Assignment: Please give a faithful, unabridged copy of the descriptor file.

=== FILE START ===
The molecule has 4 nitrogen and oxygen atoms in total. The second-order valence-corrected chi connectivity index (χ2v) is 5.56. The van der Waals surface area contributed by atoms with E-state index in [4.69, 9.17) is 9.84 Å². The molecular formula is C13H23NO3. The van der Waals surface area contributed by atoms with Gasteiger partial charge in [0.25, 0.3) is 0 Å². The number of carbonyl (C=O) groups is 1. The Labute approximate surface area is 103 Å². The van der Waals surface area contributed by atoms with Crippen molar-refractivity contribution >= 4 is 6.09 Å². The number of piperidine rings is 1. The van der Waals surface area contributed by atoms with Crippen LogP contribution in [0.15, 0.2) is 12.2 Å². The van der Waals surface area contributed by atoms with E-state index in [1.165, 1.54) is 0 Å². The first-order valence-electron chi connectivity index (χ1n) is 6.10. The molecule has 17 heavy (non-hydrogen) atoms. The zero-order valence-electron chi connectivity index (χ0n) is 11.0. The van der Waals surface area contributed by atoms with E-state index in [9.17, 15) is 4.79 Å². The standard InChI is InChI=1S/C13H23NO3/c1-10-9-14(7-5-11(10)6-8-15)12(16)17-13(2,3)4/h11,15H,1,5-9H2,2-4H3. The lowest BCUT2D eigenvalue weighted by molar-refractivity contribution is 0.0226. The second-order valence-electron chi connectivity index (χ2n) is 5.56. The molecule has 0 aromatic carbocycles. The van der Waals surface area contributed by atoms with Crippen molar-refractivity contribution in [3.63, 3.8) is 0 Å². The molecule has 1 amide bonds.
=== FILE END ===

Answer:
The molecule has 4 nitrogen and oxygen atoms in total. The second-order valence-corrected chi connectivity index (χ2v) is 5.56. The van der Waals surface area contributed by atoms with E-state index in [4.69, 9.17) is 9.84 Å². The molecular formula is C13H23NO3. The van der Waals surface area contributed by atoms with Gasteiger partial charge in [0.25, 0.3) is 0 Å². The number of carbonyl (C=O) groups is 1. The Labute approximate surface area is 103 Å². The van der Waals surface area contributed by atoms with Crippen molar-refractivity contribution >= 4 is 6.09 Å². The number of piperidine rings is 1. The van der Waals surface area contributed by atoms with Crippen LogP contribution in [0.15, 0.2) is 12.2 Å². The van der Waals surface area contributed by atoms with E-state index in [1.165, 1.54) is 0 Å². The first-order valence-electron chi connectivity index (χ1n) is 6.10. The molecule has 17 heavy (non-hydrogen) atoms. The zero-order valence-electron chi connectivity index (χ0n) is 11.0. The van der Waals surface area contributed by atoms with E-state index in [9.17, 15) is 4.79 Å². The standard InChI is InChI=1S/C13H23NO3/c1-10-9-14(7-5-11(10)6-8-15)12(16)17-13(2,3)4/h11,15H,1,5-9H2,2-4H3. The lowest BCUT2D eigenvalue weighted by molar-refractivity contribution is 0.0226. The second-order valence-electron chi connectivity index (χ2n) is 5.56. The molecule has 0 aromatic carbocycles. The van der Waals surface area contributed by atoms with Crippen molar-refractivity contribution in [3.63, 3.8) is 0 Å². The molecule has 1 amide bonds.